Everyone Knows How To Handle A Stolen Checkbook Except For Verizon

Yesterday I was musing that Time Warner Cable was passing the cost of customer care off to other businesses, by requiring customers to take half-days or full days off of work just to wait for a cable repairman. Today I think I stumbled upon another hidden economic impact of bad customer service: it’s responsible for generating a lot of the “free” content online. The next time you’re reading an IMDB entry about “Damages” or “Big Love” for example, you can thank Verizon’s collection of angry, confused, and possibly insane employees, and all the idle time they create for a customer who has to deal with them.

Hariette’s story is long, but you’ll alternately laugh and cringe as she shares what happened to her after her checkbook was stolen this past December. Hariette worked with her bank to quickly patch up any security holes from the theft, and soon she was set up with a new account.

Changing her billing info with Verizon was not so easy, however. Apparently Verizon’s “e-center” has never been seen by any humans working at Verizon, but it’s where you have to go to get anything done. Here’s probably the most telling exchange Hariette has with any Verizon employee in the whole story:

As the 20th minute approached, the rep fearfully told me, “Ms. Surovell, I am only allowed to spend 20 minutes helping each customer. From this point on, you will have to hold for the e-center yourself.”

“So, what was the point of your being involved at all, if you can’t do anything for me?” I asked.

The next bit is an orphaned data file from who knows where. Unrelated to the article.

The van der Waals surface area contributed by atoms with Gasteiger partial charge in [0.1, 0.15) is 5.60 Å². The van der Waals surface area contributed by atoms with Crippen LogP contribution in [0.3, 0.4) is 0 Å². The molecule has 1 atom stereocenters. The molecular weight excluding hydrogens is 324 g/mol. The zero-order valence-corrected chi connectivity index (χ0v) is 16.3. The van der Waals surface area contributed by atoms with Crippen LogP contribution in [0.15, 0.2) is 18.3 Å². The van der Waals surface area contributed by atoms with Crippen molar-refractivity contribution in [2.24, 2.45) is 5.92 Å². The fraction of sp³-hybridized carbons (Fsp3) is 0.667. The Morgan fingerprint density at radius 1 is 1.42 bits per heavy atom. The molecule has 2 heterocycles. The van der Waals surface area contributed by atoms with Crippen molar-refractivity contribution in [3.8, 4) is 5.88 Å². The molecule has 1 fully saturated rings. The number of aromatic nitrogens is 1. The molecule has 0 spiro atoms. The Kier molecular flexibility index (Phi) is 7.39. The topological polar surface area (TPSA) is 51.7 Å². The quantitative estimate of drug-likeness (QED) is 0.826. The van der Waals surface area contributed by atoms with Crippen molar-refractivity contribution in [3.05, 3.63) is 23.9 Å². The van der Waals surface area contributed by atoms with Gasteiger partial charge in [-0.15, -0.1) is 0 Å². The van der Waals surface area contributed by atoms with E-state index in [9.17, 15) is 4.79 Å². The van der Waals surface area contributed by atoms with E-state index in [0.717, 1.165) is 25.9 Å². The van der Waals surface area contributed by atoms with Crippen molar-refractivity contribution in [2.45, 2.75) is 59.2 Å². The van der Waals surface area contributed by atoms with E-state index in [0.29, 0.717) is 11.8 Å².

“Ma’am, I’d like to help you, I would, but I’ll get in trouble if I don’t get off the line now.”

He was becoming frantic.

I stayed on the line, holding for the e-center until I got the announcement. It was 6 p.m., and the e-center was officially closed. I was welcome to phone back the next day between 8 a.m. and 6 p.m.

There you have it: a Verizon employee admitting that he has to not help solve your problem or his job will be at stake.

Our favorite person at Verizon now is officialy “T,” the relocated Texan who is some sort of security agent for Verizon, and who used to work in Tampa, and who won’t stop calling Harriette a “ticket” whenever she amuses him. Oh, also he keeps calling her from his Verizon cell phone, which goes in and out of range, and he suffers from road rage.

“Well, I gotta be honest here, Ma’am, and tell you that it’s not looking good. Now, let me warn you, we’re going into a zone, and my cell may go out, so…”

“I didn’t hear the last thing you said. You’re fading out.”

“What? What did you say?”

“I said I can’t hear you! I’m hanging up.”

“What was that, Ma’am?”

A few minutes later, he called back.

“‘T’, I can’t stay on the phone with you like this every day. These calls are taking a lot of time, and I need to use my time to be writing my articles. “

“Ma’am, you are a ticket! Hey, can you hold on there a minute, some people should not be allowed on the road (screaming out the window…) ‘Lady, you fucking idiot, you goddamned moron, who the fuck taught you how to drive?!’ (Without skipping a beat…) Pardon my language there, Ma’am, I hope I didn’t offend you, but some people driving out there can really rile you up.”

“I’m a New Yorker, it takes more than the f-word to shock me.” I lied. “T’s” segues from extreme formality (I was being “Ma’am’ed” more than Judge Judy) into gross obscenity unnerved me.

“Well you are a ticket, I tell you, that’s what you are!”

Sure, that part of the story sounds like it’s ready to be optioned for a movie, but there’s no happy ending when Verizon is involved. In fact, if customer service is a priority for you, remember this response from Verizon when Hariette asked them to at least apologize for wasting her time for six months on what was supposed to be a simple account edit: “No, we will not.”

Verizon Customer Diss-Service” [Matahariette]